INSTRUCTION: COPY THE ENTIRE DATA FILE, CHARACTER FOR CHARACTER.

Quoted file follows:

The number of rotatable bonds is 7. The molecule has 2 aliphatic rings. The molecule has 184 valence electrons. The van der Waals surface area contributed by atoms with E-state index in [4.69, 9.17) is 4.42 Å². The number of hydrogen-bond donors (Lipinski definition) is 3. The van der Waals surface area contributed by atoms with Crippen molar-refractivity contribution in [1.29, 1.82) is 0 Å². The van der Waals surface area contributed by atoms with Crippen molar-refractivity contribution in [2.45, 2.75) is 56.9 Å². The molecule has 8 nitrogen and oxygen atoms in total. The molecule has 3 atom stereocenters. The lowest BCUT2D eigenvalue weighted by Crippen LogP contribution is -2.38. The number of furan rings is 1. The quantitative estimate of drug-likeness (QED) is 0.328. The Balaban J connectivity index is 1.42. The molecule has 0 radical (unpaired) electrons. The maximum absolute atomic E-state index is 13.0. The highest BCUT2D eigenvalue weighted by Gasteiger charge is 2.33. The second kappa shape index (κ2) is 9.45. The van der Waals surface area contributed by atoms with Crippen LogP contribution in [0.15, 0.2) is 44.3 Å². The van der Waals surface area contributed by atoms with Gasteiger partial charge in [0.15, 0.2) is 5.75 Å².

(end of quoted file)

The number of rotatable bonds is 7. The molecule has 2 aliphatic rings. The molecule has 184 valence electrons. The van der Waals surface area contributed by atoms with E-state index in [4.69, 9.17) is 4.42 Å². The number of hydrogen-bond donors (Lipinski definition) is 3. The van der Waals surface area contributed by atoms with Crippen molar-refractivity contribution in [1.29, 1.82) is 0 Å². The van der Waals surface area contributed by atoms with Crippen molar-refractivity contribution in [2.45, 2.75) is 56.9 Å². The molecule has 8 nitrogen and oxygen atoms in total. The molecule has 3 atom stereocenters. The lowest BCUT2D eigenvalue weighted by Crippen LogP contribution is -2.38. The number of furan rings is 1. The quantitative estimate of drug-likeness (QED) is 0.328. The Balaban J connectivity index is 1.42. The molecule has 0 radical (unpaired) electrons. The maximum absolute atomic E-state index is 13.0. The highest BCUT2D eigenvalue weighted by Gasteiger charge is 2.33. The second kappa shape index (κ2) is 9.45. The van der Waals surface area contributed by atoms with Crippen LogP contribution in [0.15, 0.2) is 44.3 Å². The van der Waals surface area contributed by atoms with Gasteiger partial charge in [0.15, 0.2) is 5.75 Å².